Students investigate estuaries and the variations in physical factors from one estuary to another. In this estuaries lesson plan, students explore water depth, salinity, temperature, and dissolved oxygen in estuaries using an on line tutorial and make inferences about their relationships. Students use an on line database to gather information about the estuaries and they analyze the data. Students complete an 88 question self test and 2 puzzles.
Something Fishy - Bioaccumulation of Mercury
High schoolers explore the dangers of eating high levels of mercury and how small amounts of mercury in water accumulate in greater quantities in organisms higher in the food chain. They list the health of effects of high levels of mercury on humans.
St. Louis River Watch
Tenth graders experience a hands-on field sampling experience in environmental science. They get involved with making presentations at public meetings, the annual River Congress, and any other forum for discussion of a river and its health.
Here is a geology lesson that is sure to get your charges excited. It's all about the process of weathering of rocks. Learners study natural events that can cause rocks to break apart. Some of these events are: ice wedging, plant wedging, abrasion, and the effects of water. A terrific hands-on experiment/activity is aptly described, and a very good final review worksheet is embedded in the plan.
From Sea to Shining Sea
Students discover United States geography by completing a graph. In this agriculture lesson, students read assigned text regarding the food production of individual states in the country and their economic impact. Students complete a graph which displays the top five commodities in the U.S. and answer study questions based on agriculture.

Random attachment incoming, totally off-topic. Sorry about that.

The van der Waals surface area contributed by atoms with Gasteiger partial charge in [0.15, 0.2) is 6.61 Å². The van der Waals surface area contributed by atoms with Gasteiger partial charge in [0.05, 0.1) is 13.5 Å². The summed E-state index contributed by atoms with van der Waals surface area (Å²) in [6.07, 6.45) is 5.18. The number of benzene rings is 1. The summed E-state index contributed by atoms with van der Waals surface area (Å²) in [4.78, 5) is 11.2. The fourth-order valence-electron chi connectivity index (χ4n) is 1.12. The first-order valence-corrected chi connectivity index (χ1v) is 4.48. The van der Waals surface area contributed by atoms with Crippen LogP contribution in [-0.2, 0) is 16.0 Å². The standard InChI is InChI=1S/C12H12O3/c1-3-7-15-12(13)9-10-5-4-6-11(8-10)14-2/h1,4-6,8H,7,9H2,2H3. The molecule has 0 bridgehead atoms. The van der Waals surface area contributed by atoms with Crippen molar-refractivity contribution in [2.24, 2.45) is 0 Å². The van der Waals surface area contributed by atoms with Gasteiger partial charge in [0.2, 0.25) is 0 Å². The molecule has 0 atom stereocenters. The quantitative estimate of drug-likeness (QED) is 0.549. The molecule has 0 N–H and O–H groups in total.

High schoolers examine two maps that illustrate the tendency for people in the United States to settle near the coasts. They research environmental impacts on coastal ecosystems and write reports on steps that are being taken to mitigate these impacts.
Ducks in the Flow: Resources about Surface Ocean Currants for the Upper Elementary Classroom
Students investigate surface ocean currents. In this oceanography lesson, students work in small groups to create models that demonstrate surface currents, the Coriolis Effect, and how surface currents move debris. This lesson includes a storybook and three classroom activities that are very hands-on.
Westward Expansion- How U.S. took possession of its land areas and effects on natives when settled
Learners use textbooks and other resources to understand the westward expansion of the US and the influences and effects that it had on American culture.